Because many of the employees are being notified individually and in person, the process of notifying all of them could take weeks. Tuesday was marked by confusion among state employees as many did not receive a notice and they remained unsure if they would have a job in the coming months.
I and many others have concentrated mainly on the actions of the Republican governors but the reality is, most all of the states are struggling to balance their budgets and have been forced to cut jobs. Probably the biggest difference between states with Democratic governors and legislatures and those run by Republicans is the Democrats aren’t (at least outwardly) aren’t cutting the jobs while simultaneously cutting taxes for their campaign contributors.
1. Republicans will be forced to admit they actually do like some aspects of government when they realize services they want will be eliminated — like teachers or actually finding someone to answer the phone at the DMV.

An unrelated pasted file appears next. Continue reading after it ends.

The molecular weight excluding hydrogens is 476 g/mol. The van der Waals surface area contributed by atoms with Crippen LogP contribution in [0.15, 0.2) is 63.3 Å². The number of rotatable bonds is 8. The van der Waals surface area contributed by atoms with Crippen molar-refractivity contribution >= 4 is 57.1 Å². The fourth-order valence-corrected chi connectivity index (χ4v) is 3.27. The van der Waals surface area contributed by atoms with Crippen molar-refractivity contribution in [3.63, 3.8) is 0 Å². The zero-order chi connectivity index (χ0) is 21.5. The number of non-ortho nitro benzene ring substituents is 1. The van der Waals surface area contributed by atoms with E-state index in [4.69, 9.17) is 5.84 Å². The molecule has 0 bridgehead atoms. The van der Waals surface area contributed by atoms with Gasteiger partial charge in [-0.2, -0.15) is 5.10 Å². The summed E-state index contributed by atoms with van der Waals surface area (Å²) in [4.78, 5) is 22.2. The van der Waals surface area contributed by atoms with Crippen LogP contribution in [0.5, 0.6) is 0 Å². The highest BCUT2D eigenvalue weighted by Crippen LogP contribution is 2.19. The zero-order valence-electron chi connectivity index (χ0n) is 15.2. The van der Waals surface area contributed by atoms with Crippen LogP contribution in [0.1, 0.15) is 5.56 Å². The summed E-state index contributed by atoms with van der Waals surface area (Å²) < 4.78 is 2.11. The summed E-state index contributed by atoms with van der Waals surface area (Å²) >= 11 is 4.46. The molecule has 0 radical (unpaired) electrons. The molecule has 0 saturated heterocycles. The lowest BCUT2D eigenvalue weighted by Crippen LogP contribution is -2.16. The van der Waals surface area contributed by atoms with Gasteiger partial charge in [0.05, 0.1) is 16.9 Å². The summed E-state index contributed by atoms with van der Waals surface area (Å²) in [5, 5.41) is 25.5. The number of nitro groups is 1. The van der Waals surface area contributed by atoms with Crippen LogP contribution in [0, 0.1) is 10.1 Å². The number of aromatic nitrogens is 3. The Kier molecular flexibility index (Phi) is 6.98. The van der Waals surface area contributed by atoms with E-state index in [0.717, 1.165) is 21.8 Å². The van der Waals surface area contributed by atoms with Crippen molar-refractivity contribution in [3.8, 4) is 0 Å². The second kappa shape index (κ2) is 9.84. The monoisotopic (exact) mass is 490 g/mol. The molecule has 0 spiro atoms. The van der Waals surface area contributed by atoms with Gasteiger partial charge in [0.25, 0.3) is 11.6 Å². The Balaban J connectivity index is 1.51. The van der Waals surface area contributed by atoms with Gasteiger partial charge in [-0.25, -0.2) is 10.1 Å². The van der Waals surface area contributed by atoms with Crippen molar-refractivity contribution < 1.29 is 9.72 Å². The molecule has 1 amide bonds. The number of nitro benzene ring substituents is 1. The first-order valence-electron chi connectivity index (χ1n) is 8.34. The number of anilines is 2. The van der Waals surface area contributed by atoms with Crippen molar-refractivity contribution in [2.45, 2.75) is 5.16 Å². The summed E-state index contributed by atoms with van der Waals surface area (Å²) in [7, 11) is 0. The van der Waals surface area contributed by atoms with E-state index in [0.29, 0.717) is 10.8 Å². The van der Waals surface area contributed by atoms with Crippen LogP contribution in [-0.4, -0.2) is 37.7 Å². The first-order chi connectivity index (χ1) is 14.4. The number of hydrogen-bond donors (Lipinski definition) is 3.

Of course, I also have no belief that any Republicans anywhere will actually admit to there being valid government services. It does highlight one of the aspects of the US political systems where (theoretically) there are negotiations between the two dominant parties with compromises and all folks working toward the common good. Yeah, I know, but I still have to believe it is possible for the system to work as otherwise, it means we are all wasting our time and I refuse to give in to that belief.
The government reported Wednesday that there were 3.1 million job openings in March, up slightly from the previous month. About 4 million people were hired in March, also a slight increase over the previous month.